Lining Up at the Trough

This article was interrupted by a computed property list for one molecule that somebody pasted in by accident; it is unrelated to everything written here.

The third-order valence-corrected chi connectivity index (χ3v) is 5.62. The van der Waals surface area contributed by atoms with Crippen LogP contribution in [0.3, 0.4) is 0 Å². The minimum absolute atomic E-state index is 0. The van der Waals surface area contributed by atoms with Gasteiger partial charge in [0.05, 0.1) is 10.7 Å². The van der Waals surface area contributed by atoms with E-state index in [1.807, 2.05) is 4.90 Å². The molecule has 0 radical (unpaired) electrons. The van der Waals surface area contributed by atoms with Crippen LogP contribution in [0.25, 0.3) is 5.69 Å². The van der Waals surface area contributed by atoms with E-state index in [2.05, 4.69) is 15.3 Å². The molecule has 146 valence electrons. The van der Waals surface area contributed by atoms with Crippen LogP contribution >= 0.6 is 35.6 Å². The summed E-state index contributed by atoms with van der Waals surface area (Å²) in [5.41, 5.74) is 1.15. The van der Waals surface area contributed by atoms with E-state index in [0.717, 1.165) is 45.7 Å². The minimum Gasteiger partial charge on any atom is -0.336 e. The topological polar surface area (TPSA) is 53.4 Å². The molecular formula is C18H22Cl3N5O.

The forestry industry in B.C. and Canada is now lining up in Ottawa and asking for a bailout or some other kind of relief for its problems. Can’t say as I blame them. Why shouldn’t they? After all, they do represent a real Canadian industry, instead of branch plants of American companies like the big automakers. But of course the forestry industry will only be the second in what’s going to be a long line at the government financial trough. What about the oil industry, which is in deep do-do because of suddenly falling oil prices that make projects like the Tarsands project uneconomic? What about any resource industry, like mining, which borrowed wads of money and was suddenly confronted with the collapse of the commodities bubble. What about the secondary industries like retail, and services and media? They’ve been hurt by financial turmoil as well. In other words, where does all this stop? Here’s the answer: At your wallet. Governments aren’t terribly innovative, so are using the same old mechanisms. In Canada, the US and around the world they’re shoveling money off the back of a truck to save jobs, and hence votes,. And they’re going to have to get it somewhere, which means the borrowing market. They’ll borrow trillions of dollars, and then start printing money like mad to repay it at dollars that are worth less. Lenders know this, so will charge higher interest rates to compensate. And so, while we’re going to see a bout of deflation at first as governments cut interest rates to stimulate buying (which won’t work because everybody’s too frightened to buy anything) and set themselves up for a massive intrusion in the financial markets, the inevitable result of all this borrowing is inflation. We’ve just come through a decade of low inflation, but some of the older folks out there will remember the stagflation days of the 1970s, which culminated in massive government deficits and interest rates near 20 per cent in the 1980s. So get ready for the big comeback. It won’t be long before you’ll be recounting stories of near-zero interest rates.